National Geographic has published a landmark article on Our Lady, entitled “How the Virgin Mary Became the World’s Most Powerful Woman”. There is an excellent and beautifully written account of Our Lady of Guadalupe, including a history of Juan Diego’s tilma, which miraculously bears the image of Our Lady. The image of Our Lady is superimposed on St Juan Diego’s tilma like a photo.
It’s great, too, that National Geographic mentioned the time in 1785 when a cleaner was polishing the silver frame that holds the tilma and by mistake spilled nitric acid on the image. Miraculously, the acid did not rupture or corrode the image.
It’s also quite bold on National Geographic’s part to refer to the event in 1921 when politician Luciano Pérez Carpio was trying to interfere with the influence of the Catholic piety on ordinary Mexicans. He decided to place a bomb in a bouquet of flowers below the tilma. The explosion demolished the altar but the image of Our Lady of Guadalupe was left unscathed.
Catholics may dispute some claims in the article. But we can agree that the tone is deeply respectful, and that the Catholics and Muslims interviewed on their devotion to Our Lady were not ridiculed for their beliefs but were given space to explain why they revere and put their trust in Our Lady.
The article may seem to have dropped out of the clear blue sky, but I believe it is a result of Pope Francis’s spectacular popularity in the mainstream press. The media, in their Francis frenzy, have done stories on the major moments of his pontificate and have simultaneously covered his devotion to Our Lady.
Francis’s very first outing as Pope on March 14, 2013 was to Santa Maria Maggiore, where he laid a bouquet of flowers before Our Lady’s altar and sang the Salve Regina.
On the first day of his pontificate, Pope Francis said that he was praying to Our Lady that “she may watch over all of Rome”. The eyes of the world were on the new Pope as he knelt before an icon of Our Lady and bowed his head in supplication.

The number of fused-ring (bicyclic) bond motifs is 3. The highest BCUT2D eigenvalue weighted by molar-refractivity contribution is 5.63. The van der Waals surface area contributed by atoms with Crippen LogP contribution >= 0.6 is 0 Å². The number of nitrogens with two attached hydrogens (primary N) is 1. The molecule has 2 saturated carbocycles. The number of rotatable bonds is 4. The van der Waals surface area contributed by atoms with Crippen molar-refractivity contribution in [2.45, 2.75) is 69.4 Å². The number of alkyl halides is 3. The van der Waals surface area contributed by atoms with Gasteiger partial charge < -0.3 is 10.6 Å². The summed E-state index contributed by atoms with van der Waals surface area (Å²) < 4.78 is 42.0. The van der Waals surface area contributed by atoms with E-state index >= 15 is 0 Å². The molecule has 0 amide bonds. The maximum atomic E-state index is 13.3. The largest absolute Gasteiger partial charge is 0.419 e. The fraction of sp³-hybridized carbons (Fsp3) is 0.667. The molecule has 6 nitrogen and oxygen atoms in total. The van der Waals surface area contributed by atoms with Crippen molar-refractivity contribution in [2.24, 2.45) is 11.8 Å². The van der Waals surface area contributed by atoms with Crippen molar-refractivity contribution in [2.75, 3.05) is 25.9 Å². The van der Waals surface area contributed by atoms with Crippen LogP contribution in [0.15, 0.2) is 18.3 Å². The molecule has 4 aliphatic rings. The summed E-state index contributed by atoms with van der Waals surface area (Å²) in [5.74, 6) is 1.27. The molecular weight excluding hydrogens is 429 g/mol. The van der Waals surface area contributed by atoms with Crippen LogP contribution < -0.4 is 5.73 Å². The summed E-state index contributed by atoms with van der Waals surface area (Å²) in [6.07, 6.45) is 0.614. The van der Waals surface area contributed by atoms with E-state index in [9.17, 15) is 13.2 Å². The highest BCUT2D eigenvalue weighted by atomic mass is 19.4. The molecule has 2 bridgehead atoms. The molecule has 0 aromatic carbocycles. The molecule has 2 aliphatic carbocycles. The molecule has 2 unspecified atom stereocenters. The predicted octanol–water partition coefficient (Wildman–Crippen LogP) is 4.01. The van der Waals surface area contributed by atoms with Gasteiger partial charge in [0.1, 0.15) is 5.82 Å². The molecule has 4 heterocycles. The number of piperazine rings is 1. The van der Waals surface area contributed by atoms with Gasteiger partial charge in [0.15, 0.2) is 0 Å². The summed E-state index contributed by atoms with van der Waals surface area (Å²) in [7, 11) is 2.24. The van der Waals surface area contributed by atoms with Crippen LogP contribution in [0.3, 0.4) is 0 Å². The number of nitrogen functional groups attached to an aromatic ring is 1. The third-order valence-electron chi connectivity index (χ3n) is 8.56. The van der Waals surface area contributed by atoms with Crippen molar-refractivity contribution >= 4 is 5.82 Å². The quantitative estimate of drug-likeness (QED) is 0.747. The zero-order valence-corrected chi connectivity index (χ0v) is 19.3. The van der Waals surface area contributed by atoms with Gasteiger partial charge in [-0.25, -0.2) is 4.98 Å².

The first meeting between Benedict XVI and Pope Francis had the Daily Mail showing Francis giving Benedict a framed icon of Our Lady as a gift.
Media coverage leading up to and during the Pope’s visit to America was full of images of the Pope praying to Our Lady. Reuters carried a photo of Francis blessing a painting of Our Lady with their story that announced that the Holy Father would go to the White House to meet Obama.
The most highly esteemed pope of our times has been overwhelmingly portrayed as one who is never afraid to show that he defers to Our Lady. This would have prepared the highly diverse readership to warm to a piece on Our Lady. The National Geographic is the seventh largest publication in the US, and as a media powerhouse it will be reaching a generation of people who have grown accustomed to seeing Pope Francis in prayerful supplication before Our Lady.
The “Francis effect” means that were the media to criticise the act of venerating Our Lady, it would also be an implied criticism of Pope Francis who is quoted by the National Geographic as concisely saying, “She is my mama”.
Having been unable to sell in churches for well over a year due to the pandemic, we are now inviting readers to support the Herald by investing in our future. We have been a bold and influential voice in the church since 1888, standing up for traditional Catholic culture and values.
Please join us on our 130 year mission by supporting us. We are raising £250,000 to safeguard the Herald as a world-leading voice in Catholic journalism and teaching. For more information from our chairman on contributing to the Herald Patron's Fund, click here
Make a Donation
Donors giving £500 or more will automatically become sponsor patrons of the Herald. This includes two complimentary print/digital gift subscriptions, invitations to Patron events, pilgrimages and dinners, and 6 gift subscriptions sent to priests, seminaries, Catholic schools, religious care homes and prison and university chaplaincies. Click here for more information on becoming a Patron Sponsor. Click here for more information about contributing to the Herald Patron's Fund